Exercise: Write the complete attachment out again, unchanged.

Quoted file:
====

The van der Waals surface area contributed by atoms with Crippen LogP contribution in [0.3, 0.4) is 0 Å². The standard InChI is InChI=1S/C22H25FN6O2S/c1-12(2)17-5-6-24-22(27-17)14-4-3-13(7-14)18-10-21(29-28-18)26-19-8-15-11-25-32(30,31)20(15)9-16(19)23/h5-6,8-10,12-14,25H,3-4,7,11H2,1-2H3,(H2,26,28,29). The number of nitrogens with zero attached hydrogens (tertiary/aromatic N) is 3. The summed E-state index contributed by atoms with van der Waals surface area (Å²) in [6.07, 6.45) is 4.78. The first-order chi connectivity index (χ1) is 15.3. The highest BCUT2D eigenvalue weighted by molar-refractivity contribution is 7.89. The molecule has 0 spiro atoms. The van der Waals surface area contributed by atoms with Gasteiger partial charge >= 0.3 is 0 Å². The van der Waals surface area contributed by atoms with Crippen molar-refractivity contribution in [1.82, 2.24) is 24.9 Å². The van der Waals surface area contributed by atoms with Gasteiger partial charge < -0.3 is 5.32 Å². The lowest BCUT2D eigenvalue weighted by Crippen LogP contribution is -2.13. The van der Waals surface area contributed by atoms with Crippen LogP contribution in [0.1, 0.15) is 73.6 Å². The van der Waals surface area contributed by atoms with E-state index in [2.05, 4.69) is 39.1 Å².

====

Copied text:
The van der Waals surface area contributed by atoms with Crippen LogP contribution in [0.3, 0.4) is 0 Å². The standard InChI is InChI=1S/C22H25FN6O2S/c1-12(2)17-5-6-24-22(27-17)14-4-3-13(7-14)18-10-21(29-28-18)26-19-8-15-11-25-32(30,31)20(15)9-16(19)23/h5-6,8-10,12-14,25H,3-4,7,11H2,1-2H3,(H2,26,28,29). The number of nitrogens with zero attached hydrogens (tertiary/aromatic N) is 3. The summed E-state index contributed by atoms with van der Waals surface area (Å²) in [6.07, 6.45) is 4.78. The first-order chi connectivity index (χ1) is 15.3. The highest BCUT2D eigenvalue weighted by molar-refractivity contribution is 7.89. The molecule has 0 spiro atoms. The van der Waals surface area contributed by atoms with Gasteiger partial charge >= 0.3 is 0 Å². The van der Waals surface area contributed by atoms with Crippen molar-refractivity contribution in [1.82, 2.24) is 24.9 Å². The van der Waals surface area contributed by atoms with Gasteiger partial charge < -0.3 is 5.32 Å². The lowest BCUT2D eigenvalue weighted by Crippen LogP contribution is -2.13. The van der Waals surface area contributed by atoms with Crippen LogP contribution in [0.1, 0.15) is 73.6 Å². The van der Waals surface area contributed by atoms with E-state index in [2.05, 4.69) is 39.1 Å².